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Bullying and what every parent should know to help protect their children B

y some estimates over 13 million children this year will be bullied in the United States. It is a pervasive public health problem. As our children head back to school in the next few weeks, this topic is even more relevant. Over the past decade, media coverage has increased, bringing with it a spotlight on this very serious issue. From a seventh grader in Minnesota Rachel Ehmke who took her own life after being repeatedly bullied to Jamey Rodemeyer from western New York who committed suicide after bullying from his classmates who made a YouTube video prior to his death. Whether at school or on the playground, at a park or even in your own home, children sometimes find themselves the target of bullies. Social media which has been quite promising at bringing old classmates together, people sharing similar interests, some would even say helpful in the uprising of common people against dictatorships in the middle East dubbed “the Arab Spring” has also brought with it vicious attacks and tauntings between our own children. Bullying no longer is a “school issue” but now much more of a “community issue.” As a pediatrician I care for children fairly frequently who have complaints from headaches and abdominal pain to anxiety caused by bullying. I see children who instead of attending school are home schooled, or do on-line schooling because of social issues caused by bullying. The purpose of this article is to define bullying, and determine some steps that we can do as parents, and family members, to help our children avoid bullying, but if being bullied, steps that can help rectify this event. We need to understand bullying is different than fighting. Bullies have power over other children. They intimidate children, which turns our children into victims. Bullying often happens when other children are present and watching. This is an important point. We are all in this together and if we teach our own children to stick up for others (even when they are not the victim or target) it sets a standard that should they unfortunately become the target, others are more likely to stick up for them.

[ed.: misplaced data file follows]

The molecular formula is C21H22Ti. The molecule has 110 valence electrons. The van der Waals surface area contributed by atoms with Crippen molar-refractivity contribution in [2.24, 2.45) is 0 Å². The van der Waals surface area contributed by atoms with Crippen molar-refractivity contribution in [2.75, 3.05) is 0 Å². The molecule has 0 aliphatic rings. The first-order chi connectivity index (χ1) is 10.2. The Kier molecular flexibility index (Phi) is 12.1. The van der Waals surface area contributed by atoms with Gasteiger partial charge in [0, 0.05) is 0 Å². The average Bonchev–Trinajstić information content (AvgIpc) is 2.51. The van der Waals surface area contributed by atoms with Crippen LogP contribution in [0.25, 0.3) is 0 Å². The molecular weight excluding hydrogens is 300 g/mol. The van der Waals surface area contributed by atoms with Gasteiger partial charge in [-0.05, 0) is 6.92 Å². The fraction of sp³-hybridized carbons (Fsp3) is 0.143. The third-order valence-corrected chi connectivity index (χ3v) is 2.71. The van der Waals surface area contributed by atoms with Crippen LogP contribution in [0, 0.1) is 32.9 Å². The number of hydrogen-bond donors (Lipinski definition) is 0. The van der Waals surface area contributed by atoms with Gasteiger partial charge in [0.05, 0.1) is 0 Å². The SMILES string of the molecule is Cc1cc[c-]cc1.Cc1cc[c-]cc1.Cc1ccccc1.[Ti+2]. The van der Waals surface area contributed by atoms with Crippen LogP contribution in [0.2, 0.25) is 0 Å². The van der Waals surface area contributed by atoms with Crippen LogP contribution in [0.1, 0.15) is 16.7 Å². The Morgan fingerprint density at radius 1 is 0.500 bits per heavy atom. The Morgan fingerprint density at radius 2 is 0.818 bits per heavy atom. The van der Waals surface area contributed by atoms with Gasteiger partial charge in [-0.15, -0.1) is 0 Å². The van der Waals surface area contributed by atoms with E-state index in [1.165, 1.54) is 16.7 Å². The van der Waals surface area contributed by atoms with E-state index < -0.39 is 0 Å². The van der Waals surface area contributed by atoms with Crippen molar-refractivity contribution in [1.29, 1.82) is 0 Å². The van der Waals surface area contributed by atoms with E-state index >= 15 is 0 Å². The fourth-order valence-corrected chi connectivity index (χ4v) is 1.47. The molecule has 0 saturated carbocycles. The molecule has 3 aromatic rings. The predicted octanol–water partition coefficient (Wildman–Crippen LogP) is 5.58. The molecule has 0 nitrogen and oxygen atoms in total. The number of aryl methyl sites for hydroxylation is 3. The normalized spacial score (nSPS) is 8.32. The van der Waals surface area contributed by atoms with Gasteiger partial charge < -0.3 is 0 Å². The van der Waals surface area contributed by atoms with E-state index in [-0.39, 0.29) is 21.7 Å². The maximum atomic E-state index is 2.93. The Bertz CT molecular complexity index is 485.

5. Teach your child to speak firmly and loudly, looking the bully in the eye, to have them stand tall and stay calm. 6. Teach your child it is okay to walk away from a situation that may turn violent. 7. Teach your child to speak up for others who may be too fearful to speak for themselves. 8. Encourage your child to make friends with others; support their activities and interests. By participating in team sports and social clubs, your child can develop new abilities and social skills. When children feel confident in themselves and how they relate to others, they are less likely to be picked on. A child who has loyal friends is less likely to be singled out by a bully, and also have allies to help them in a difficult situation. This Industry Insight was written by Dr. Damian Ternullo. Dr. Ternullo attended medical school at the University of Pittsburgh. While a medical student, he was awarded a military scholarship and completed his pediatric training at the San Antonio Military Pediatric Center. As an active duty pediatrician, he deployed to Baghdad, Iraq in support of Operation Iraqi Freedom where he served as a Battalion Surgeon for soldiers of 3-7 Infantry. Upon completion of his active duty tour, he moved back to Pittsburgh where he joined Pediatric Alliance St. Clair. Dr. Ternullo is also a Pediatric Hospitalist at St. Clair Hospital. His medical interests include ADHD, concussions and adolescent care.

There are 3 types of bullying • Physical (hitting, kicking, pushing, choking, punching) • Verbal (threatening, taunting, teasing, hate speech) • Social (excluding victims from activities or starting rumors) Key points to help our children • Communicate with your child. • How are things at school? What do you think of other kids in your class? Is anyone getting picked on or bullied? Develop a plan for your children to respond 1. First, they need to tell a teacher, school administrator, bus driver as well as you. Many children are embarrassed and it is important to let them know it isn’t their fault. 2. Call the school, speak with the counselor, and ask what the school is doing to help. School systems now have dedicated plans to help deal with this issue. One of them, called Olweus (pronounced Olvayus), has numerous published articles in regards to its effectiveness. 3. It is important to find out what the school’s policy is on internet/ social network bullying. 4. It is perfectly okay to have students speak up and stick up for themselves. No child has the right to injure or intimidate another child. Practice this with them, e.g., “Stop now!” “I’ll talk to you but I won’t fight!” Upper St. Clair | Fall 2012 | 35